Exposed to dirt and constant stress, a bike chain takes a licking. Give it a checkup every season to keep it working smoothly.
Tools: needle-nose pliers or chain rivet extractor, shallow pan, small stiff brush or toothbrush, chalk.
Materials: kerosene, motor oil, rags, replacement master link or replacement 1/8-inch or 3/32-inch bicycle chain.
Time: about 1/2 to 1 hour, plus drying time.
Single-speed and 3-speed bikes use a 1/8-inch chain with a master link; 5-speeds and 10-speeds use a 3/32-inch continuous chain. Both types should be cleaned regularly. Examine the way the chain is installed on the bicycle, and sketch it if you aren't sure you can remember it. You must replace the chain exactly the same way after you clean it.
Remove the chain from the bicycle. The master link of a 1/8-inch chain has straight side plates. To open the master link, pull out the retaining clip with a needle-nose pliers; then remove the side plate. Pull the link out of the chain to release the ends. To remove a 3/32-inch chain, push out a chain pin rivet anywhere along the chain. Align a chain rivet extractor with its screw pin over a rivet; tighten the screw of the extractor just enough to push the rivet through the center of the chain but leave it hanging from the far side. The chain will separate as the rivet is loosened.
Immerse the chain in kerosene in a shallow pan. Scrub it firmly with a small stiff brush or toothbrush to remove all dirt and old oil, and hang it to dry for about 1 hour. Immerse the cleaned chain in motor oil, remove it, and wipe off the excess oil with rags. Let the chain dry until it stops dripping.
To reinstall the chain, replace it around the rear sprocket and the front chainwheel, exactly as it was before you removed it. Reattach the master link to the loose ends of a 1/8-inch chain; replace the side plate and the retaining clip. Rejoin the ends of a 3/32-inch chain with a chain rivet extractor; loosen the screw pin, align the pin over the loose rivet where the ends of the chain meet, and tighten the screw pin. Adjust the rivet carefully so that it's exactly flush with both sides of the chain.
Check the chain tension to be sure it's correct; the wrong tension can be dangerous. On a derailleur bike, chain tension is adjusted automatically; if you think the tension is wrong, take the bike in to a shop. Single-speed bikes and 3-speed bikes with gears in the hub can be manually adjusted.
Set a yardstick flat across the tops of the rear sprocket and the chainwheel. At the midpoint of the chain between the two sprockets, the top length of chain should sag about 1/2 inch below the bottom of the yardstick. Adjust the chain tension as necessary. Loosen the nuts on the rear wheel axle and move the wheel forward or back until the sag is correct; then tighten the axle nuts.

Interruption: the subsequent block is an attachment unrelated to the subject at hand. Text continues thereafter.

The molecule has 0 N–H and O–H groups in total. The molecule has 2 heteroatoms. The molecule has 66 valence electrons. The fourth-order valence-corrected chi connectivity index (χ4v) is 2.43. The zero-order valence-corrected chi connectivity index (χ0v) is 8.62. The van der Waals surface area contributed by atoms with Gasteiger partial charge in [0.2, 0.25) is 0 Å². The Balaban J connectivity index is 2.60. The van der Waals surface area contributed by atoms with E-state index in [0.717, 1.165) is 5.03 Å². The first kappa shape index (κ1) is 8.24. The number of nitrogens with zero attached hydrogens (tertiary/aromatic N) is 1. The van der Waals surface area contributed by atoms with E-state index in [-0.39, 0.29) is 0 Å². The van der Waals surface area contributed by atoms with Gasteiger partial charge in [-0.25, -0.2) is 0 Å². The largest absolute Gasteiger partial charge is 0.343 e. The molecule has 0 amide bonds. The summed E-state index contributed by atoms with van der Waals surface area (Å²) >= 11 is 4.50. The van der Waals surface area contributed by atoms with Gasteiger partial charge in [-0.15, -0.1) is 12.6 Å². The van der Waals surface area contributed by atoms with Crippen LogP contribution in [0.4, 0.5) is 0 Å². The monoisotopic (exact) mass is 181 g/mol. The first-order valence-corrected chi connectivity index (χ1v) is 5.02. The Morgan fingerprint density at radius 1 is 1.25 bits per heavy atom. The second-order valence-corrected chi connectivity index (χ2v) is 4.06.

Damaged or Broken Chains
If a 1/8-inch chain comes apart at the master link, replace the master link with a new one. Adjust the chain to position it correctly, hook the new master link through the loose ends, and fasten the link. A chain that is damaged or breaks in the middle, or a damaged or broken 3/32-inch chain, should be replaced. Remove the chain as above and take it with you to the bike shop; buy a new chain of the same type.
To fit a new chain to the bicycle, remove links as necessary to adjust the chain to the proper length. If the old chain is in one piece, measure the new chain to this length and mark it with chalk. If you can't measure by the old chain, check chain length by stretching the chain into place around the rear sprocket and the front chainwheel, exactly as the old chain was installed, with the two ends meeting at the front chainwheel. Adjust the chain to the proper tension as above and slip the ends onto the sprockets of the wheel to mate them exactly; mark the exact link where the end link on one side meets the other side of the chain.
Remove any excess links from the end of the new chain with a chain rivet extractor. Replace the chain around the rear sprocket and the front chainwheel and join the ends with the master link or the chain rivet extractor. Be sure the connecting rivet is flush with both sides of the new chain.
Broken spokes are another bike part you may need to replace from time to time. Learn how to make this easy repair on the next page.
For tips on caring for and repairing other types of sports equipment, try the following links:
- Learn how to keep your skis and ski poles in top condition at How to Maintain Skis.
- How to Maintain a Boat has practical tips for making hull repairs, caring for the outboard motor, and making boat accessories.
- If you're a camper, check out How to Make and Repair Camping Equipment to learn how to fix a damaged tent, make a tarp, and more.
- How to Maintain Golf Equipment leads you step-by-step through regripping and refinishing a golf club.
- Skateboarders can get valuable information on taking care of their boards at How to Maintain a Skateboard.